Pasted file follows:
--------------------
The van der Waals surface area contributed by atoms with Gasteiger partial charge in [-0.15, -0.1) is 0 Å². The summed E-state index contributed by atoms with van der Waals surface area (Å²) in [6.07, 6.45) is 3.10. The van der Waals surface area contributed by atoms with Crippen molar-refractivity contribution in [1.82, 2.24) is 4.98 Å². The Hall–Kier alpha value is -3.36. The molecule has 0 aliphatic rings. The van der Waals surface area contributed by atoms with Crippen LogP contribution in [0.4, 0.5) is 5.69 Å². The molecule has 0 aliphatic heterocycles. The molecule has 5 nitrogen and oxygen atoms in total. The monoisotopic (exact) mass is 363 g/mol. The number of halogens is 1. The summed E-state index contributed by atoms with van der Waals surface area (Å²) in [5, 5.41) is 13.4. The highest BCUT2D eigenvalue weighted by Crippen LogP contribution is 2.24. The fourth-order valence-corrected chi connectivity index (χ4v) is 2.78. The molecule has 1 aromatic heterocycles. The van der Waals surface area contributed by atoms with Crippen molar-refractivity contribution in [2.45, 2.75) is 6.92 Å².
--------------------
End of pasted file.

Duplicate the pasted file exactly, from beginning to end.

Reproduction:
The van der Waals surface area contributed by atoms with Gasteiger partial charge in [-0.15, -0.1) is 0 Å². The summed E-state index contributed by atoms with van der Waals surface area (Å²) in [6.07, 6.45) is 3.10. The van der Waals surface area contributed by atoms with Crippen molar-refractivity contribution in [1.82, 2.24) is 4.98 Å². The Hall–Kier alpha value is -3.36. The molecule has 0 aliphatic rings. The van der Waals surface area contributed by atoms with Crippen LogP contribution in [0.4, 0.5) is 5.69 Å². The molecule has 0 aliphatic heterocycles. The molecule has 5 nitrogen and oxygen atoms in total. The monoisotopic (exact) mass is 363 g/mol. The number of halogens is 1. The summed E-state index contributed by atoms with van der Waals surface area (Å²) in [5, 5.41) is 13.4. The highest BCUT2D eigenvalue weighted by Crippen LogP contribution is 2.24. The fourth-order valence-corrected chi connectivity index (χ4v) is 2.78. The molecule has 1 aromatic heterocycles. The van der Waals surface area contributed by atoms with Crippen molar-refractivity contribution in [2.45, 2.75) is 6.92 Å².